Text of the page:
Writers in the Storm

A blog about writing

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June 26, 2024

Judging a Book by its Cover

by Jenn Windrow

Photo of a hand holding a fountain pen on an open, pocket-sized journal. Written in bold letters across the fold is "Don't judge a book by it's cover."

In last month’s post we discussed everything having to do with editing. The importance of a well edited project, the different kinds of editing, and how to find an editor. This month we are going to talk about the second most important part of your indie published book…covers.

If a well edited product is the number one thing to spend money on in your self-publishing career, a great cover design is the second. Although some might argue that it is even more important because people DO judge a book by its cover.

Even if you aren’t at the stage to buy a cover or work with a designer, it is never too late to research the covers used in your genre. Most genres have a very specific look and feel to their covers and you don’t want to get too far off base or your book won’t appeal to the readers of that genre.

I write Urban fantasy and I fell in love with a premade book cover before my first UF was published. It DID NOT fit in with the UF genre at all and it affected my book sales. So, even though I loved my covers, I spent part of 2020 reworking my UF covers to be more genre specific. In the end I am happy I made the change, but I am frustrated that it took me so long to do something I knew from the start needed to be done.

Don’t be me.

But if you aren’t ready to buy a cover or get a designer there is something easy you can do. Use Pinterest to find genre-specific covers that appeal to you. I’ve done this, and when my publisher asked me for ideas for my Paranormal Romance series, I literally sent her my already created Pinterest board for her to see what appealed to me.

Here is the link to what I sent her…

It’s a simple and effective way to get your ideas across to a cover designer who is most likely very visual. 

But how about when you’re ready to find a cover designer, how do you go about getting one?

There are several ways to find a good designer.

Word of mouth. Like with a good editor, you can talk to other writers who love working with their cover designers.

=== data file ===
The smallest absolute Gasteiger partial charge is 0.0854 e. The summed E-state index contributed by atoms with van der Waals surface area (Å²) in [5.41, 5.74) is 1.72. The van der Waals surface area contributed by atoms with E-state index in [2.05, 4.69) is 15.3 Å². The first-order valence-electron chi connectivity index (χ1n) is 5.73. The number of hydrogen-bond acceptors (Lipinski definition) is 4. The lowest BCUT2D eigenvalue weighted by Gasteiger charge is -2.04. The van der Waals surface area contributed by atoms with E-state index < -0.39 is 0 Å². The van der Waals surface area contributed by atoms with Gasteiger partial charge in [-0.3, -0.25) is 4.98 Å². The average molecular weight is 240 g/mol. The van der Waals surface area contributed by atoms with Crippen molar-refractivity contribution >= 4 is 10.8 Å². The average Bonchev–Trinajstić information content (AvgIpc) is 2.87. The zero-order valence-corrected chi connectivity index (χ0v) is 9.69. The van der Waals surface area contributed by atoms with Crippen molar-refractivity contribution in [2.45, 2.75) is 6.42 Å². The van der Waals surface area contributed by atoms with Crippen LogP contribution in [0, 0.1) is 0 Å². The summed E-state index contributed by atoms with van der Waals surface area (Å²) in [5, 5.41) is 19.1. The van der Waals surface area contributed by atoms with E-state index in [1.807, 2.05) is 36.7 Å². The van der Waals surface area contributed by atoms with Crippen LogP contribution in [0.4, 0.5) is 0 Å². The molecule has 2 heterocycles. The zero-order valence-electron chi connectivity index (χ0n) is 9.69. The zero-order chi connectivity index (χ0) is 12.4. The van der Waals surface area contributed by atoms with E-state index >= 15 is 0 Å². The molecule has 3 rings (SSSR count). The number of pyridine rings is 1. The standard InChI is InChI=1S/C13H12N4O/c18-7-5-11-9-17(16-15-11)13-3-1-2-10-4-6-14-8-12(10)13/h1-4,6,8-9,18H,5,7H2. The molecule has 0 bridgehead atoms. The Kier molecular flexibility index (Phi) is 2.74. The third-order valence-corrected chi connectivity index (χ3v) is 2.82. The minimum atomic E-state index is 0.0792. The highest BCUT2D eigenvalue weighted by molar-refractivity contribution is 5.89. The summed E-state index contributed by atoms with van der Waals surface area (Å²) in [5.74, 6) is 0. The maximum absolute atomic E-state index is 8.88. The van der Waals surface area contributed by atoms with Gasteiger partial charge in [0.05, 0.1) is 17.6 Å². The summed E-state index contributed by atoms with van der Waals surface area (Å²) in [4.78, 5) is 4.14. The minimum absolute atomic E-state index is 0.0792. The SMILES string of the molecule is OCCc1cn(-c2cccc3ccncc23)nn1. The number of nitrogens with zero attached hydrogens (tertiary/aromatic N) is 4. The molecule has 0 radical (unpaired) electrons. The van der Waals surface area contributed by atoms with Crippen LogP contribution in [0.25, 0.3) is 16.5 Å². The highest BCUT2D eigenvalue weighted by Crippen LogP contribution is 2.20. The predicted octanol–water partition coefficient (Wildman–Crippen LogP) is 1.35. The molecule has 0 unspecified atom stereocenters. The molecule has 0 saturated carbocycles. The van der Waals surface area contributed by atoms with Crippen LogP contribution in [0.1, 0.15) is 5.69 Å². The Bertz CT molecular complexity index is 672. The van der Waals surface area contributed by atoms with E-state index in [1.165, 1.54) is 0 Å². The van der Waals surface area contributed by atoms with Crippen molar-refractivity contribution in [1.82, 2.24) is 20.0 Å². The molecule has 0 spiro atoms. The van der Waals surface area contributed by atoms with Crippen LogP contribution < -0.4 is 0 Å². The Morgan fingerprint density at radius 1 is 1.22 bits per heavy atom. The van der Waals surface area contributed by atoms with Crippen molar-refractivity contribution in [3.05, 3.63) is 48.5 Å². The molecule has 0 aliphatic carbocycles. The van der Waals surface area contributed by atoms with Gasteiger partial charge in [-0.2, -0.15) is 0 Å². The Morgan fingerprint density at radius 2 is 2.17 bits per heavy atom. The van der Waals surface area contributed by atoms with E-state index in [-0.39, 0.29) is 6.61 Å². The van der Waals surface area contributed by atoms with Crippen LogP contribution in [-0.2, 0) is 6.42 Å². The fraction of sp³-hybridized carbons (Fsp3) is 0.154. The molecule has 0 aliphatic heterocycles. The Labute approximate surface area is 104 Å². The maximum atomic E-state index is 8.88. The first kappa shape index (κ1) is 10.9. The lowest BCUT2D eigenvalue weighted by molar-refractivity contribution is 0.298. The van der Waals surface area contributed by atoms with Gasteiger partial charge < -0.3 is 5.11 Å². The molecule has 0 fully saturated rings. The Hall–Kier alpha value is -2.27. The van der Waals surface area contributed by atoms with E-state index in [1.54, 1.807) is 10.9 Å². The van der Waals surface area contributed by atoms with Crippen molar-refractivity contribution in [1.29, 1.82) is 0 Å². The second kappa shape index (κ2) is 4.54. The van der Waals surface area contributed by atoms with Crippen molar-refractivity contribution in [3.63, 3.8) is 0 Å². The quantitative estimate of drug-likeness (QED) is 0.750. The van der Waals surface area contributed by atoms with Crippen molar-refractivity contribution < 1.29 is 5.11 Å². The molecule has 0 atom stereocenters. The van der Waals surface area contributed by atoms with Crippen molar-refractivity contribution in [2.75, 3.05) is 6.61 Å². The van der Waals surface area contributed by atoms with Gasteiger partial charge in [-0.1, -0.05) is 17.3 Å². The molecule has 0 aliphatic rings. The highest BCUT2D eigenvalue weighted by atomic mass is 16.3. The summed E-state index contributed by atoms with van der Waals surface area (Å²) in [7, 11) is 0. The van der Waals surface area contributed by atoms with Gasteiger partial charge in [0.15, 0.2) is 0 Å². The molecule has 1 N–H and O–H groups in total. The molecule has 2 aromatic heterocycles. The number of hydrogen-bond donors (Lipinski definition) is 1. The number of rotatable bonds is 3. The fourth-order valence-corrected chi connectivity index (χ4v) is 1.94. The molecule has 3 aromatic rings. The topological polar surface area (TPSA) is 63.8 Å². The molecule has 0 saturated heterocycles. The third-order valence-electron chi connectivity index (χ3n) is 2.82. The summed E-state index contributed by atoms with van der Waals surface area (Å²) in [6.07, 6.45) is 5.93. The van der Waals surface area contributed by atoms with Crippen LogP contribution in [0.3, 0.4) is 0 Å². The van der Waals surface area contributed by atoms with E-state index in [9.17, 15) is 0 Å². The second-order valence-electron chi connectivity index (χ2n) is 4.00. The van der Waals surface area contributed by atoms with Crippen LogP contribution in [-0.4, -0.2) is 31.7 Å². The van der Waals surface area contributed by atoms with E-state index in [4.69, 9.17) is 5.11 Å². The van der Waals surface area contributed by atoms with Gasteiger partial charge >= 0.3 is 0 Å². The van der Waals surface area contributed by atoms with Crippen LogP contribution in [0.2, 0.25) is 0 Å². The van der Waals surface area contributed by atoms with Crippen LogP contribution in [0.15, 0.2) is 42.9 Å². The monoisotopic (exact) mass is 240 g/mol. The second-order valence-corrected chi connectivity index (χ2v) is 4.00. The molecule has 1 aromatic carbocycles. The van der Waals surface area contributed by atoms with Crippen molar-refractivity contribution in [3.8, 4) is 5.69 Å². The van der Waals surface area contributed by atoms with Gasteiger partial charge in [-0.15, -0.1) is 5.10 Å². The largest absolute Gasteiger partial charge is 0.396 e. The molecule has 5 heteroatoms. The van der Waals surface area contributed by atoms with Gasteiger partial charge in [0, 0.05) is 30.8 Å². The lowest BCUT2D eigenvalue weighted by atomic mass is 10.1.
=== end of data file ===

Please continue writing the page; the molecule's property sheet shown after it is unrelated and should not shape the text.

Facebook groups. There are so many FB groups devoted to cover designs for all genres. A simple search on FB will get you some amazing results.

Google search. Another easy by effective way of finding great cover designers and even some premade covers.

Etsy. Yes, Etsy. There are tons of designers on Etsy trying to sell their products and time.

FIVRR - Another great place to find cover designers looking for work.

There are also such things as premade book covers. Designers put together covers and put them up for sale. You usually can’t make many changes beyond the title and author name and tagline for the book, but they are also usually priced well, and some are really beautiful. In fact, the new covers for my UF series were a set of premades that I fell in love with by a well-known UF cover designer.

There are a ton of premade book cover sites, like The Book Cover Designer, but if you put in something like Urban Fantasy Premade book covers into a google search, you’ll get a lot of results and covers to choose from. 

In closing, do your research when it comes to a good cover design and find one that you love because you will be looking at it for years to come.

I love to look at pretty things, so let’s play show and tell. Show me some of those beautiful covers in the comment section!!

* * * * * *

About Jenn

Sass. Snark. Supernatural Sizzle.

Award winning author of Urban Fantasy and Paranormal Romance. Vampires, Greek gods, and a bit of Demon Destroyer fun for everyone.Jenn Windrow loves characters who have a pinch of spunk, a dash of attitude, and a large dollop of sex appeal. Top it all off with a huge heaping helping of snark, and you’ve got the ingredients for the kind of fast-paced stories she loves to read and write. Home is a suburb of it’s-so-hot-my-shoes-have-melted-to-the-pavement Phoenix. Where she lives with her husband, two teenagers, and a slew of animals that seem to keep following her home, at least that’s what she claims.

Website: https://jennwindrow.com/

Top photo from Depositphotos.

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22 comments on “Judging a Book by its Cover”

  1. I'd love to - have an idea and want your opinion - but how do we share photos in the comments? Don't see the option, and copy/paste doesn't work. Help!

    1. Email it to me. I didn’t know we couldn’t share photos so this could be an interesting day!!

  2. Great column, Jenn. You really packed a lot of info into not a lot of space.
    Thank you for the ideas.

  3. Jenn,

    Thank you for sharing important advice about the correlation between genre and expected book cover art. Very wise!

    I have a question, though I hope it does not assume too much and I clearly may have missed an important point, but ...

    In this day and age of so many create your art software and website options, including but not limited to the variety of AI-generated art, how necessary is really to have to hire a cover designer? I think I may be naive in this regard, and so have overlooked some important considerations?